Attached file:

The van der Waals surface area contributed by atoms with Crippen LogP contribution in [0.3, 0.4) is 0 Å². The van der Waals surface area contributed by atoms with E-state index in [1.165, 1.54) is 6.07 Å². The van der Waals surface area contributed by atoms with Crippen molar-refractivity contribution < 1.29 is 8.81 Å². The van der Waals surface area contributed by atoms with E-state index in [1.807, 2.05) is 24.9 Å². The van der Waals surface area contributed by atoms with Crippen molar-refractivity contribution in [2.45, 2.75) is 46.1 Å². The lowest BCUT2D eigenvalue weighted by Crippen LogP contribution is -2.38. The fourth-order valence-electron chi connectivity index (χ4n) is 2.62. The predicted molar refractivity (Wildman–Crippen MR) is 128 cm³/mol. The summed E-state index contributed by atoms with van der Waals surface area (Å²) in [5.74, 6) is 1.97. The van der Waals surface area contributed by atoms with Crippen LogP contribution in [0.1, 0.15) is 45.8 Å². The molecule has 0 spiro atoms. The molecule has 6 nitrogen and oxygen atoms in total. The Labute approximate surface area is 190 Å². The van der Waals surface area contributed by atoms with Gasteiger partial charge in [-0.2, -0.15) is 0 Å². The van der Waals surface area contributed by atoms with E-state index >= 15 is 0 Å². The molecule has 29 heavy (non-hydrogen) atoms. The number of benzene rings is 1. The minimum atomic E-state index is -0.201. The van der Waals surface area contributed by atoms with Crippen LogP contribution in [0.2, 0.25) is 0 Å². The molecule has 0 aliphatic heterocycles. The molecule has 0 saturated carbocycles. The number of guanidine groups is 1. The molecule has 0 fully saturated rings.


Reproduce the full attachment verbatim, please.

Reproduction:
The van der Waals surface area contributed by atoms with Crippen LogP contribution in [0.3, 0.4) is 0 Å². The van der Waals surface area contributed by atoms with E-state index in [1.165, 1.54) is 6.07 Å². The van der Waals surface area contributed by atoms with Crippen molar-refractivity contribution < 1.29 is 8.81 Å². The van der Waals surface area contributed by atoms with E-state index in [1.807, 2.05) is 24.9 Å². The van der Waals surface area contributed by atoms with Crippen molar-refractivity contribution in [2.45, 2.75) is 46.1 Å². The lowest BCUT2D eigenvalue weighted by Crippen LogP contribution is -2.38. The fourth-order valence-electron chi connectivity index (χ4n) is 2.62. The predicted molar refractivity (Wildman–Crippen MR) is 128 cm³/mol. The summed E-state index contributed by atoms with van der Waals surface area (Å²) in [5.74, 6) is 1.97. The van der Waals surface area contributed by atoms with Crippen LogP contribution in [0.1, 0.15) is 45.8 Å². The molecule has 0 spiro atoms. The molecule has 6 nitrogen and oxygen atoms in total. The Labute approximate surface area is 190 Å². The van der Waals surface area contributed by atoms with Gasteiger partial charge in [-0.2, -0.15) is 0 Å². The van der Waals surface area contributed by atoms with E-state index >= 15 is 0 Å². The molecule has 29 heavy (non-hydrogen) atoms. The number of benzene rings is 1. The minimum atomic E-state index is -0.201. The van der Waals surface area contributed by atoms with Crippen LogP contribution in [0.2, 0.25) is 0 Å². The molecule has 0 aliphatic heterocycles. The molecule has 0 saturated carbocycles. The number of guanidine groups is 1. The molecule has 0 fully saturated rings.